[T]he Fed did find ways to maneuver around the zero bound constraint this time, I am more concerned with the next recession than this one. Recent history suggests that each recession necessitates lower interest rates than the last. I would prefer to pull the economy up to a point where we had some distance from the zero bound such that we did not have revert back to managing economic activity via ballooning the balance sheet. And while the balance sheet proved to be an effective tool for defrosting frozen financial markets, would it be as effective if the next time around the problem was simply too little demand in the presence of functioning financial markets? I would rather not endure the experiment.
What do you mean by inflation?
I firmly believe that central bankers are looking at the issue of inflation and deflation in the wrong way. The Cleveland Fed has median and trimmed-mean CPI figures that show that inflation is well under control. The Dallas Fed has a trimmed mean PCE that tells the same story.
If central bankers monitor these kinds of core inflation measures, they will conclude that inflation is well under control.
The alternative view is that global monetary and fiscal authorities are engaged in synchronized prime pumping policies that amount to competitive devaluation. However, because the stimulus is more or less synchronized, devaluation pressures aren’t showing up in the forex markets but in the commodity markets. So when central bankers analyze core inflation statistics, which is ex-food and energy, or trimmed mean inflation-like statistics, commodity inflation doesn’t show up because that the precise segment that’s getting excluded.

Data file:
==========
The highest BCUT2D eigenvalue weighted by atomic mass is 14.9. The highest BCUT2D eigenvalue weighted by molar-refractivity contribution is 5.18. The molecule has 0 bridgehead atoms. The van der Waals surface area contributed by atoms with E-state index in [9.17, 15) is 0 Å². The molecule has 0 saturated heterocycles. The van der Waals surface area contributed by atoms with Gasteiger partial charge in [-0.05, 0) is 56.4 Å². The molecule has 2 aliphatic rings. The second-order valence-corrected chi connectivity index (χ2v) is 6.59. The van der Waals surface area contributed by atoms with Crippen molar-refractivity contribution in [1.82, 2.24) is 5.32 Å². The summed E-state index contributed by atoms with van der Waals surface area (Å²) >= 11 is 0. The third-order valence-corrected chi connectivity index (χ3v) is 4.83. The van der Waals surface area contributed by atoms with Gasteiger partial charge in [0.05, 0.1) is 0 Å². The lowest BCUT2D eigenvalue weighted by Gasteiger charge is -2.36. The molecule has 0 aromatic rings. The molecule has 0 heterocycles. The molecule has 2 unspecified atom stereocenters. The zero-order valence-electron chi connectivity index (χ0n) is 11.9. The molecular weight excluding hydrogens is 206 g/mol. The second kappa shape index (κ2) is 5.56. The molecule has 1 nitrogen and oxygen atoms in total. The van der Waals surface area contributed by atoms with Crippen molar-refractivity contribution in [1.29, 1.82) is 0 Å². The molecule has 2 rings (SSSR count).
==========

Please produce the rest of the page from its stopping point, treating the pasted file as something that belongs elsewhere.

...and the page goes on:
Different kinds of risks
I agree with Tim Duy that the macro-economic risks of deflation are higher than what the consensus is. I would add that the risk of inflation, in particular commodity inflation, is also higher than anyone expects.
That’s why my Inflation-Deflation Timer model focuses on commodity inflation as an indicator of inflation for investors.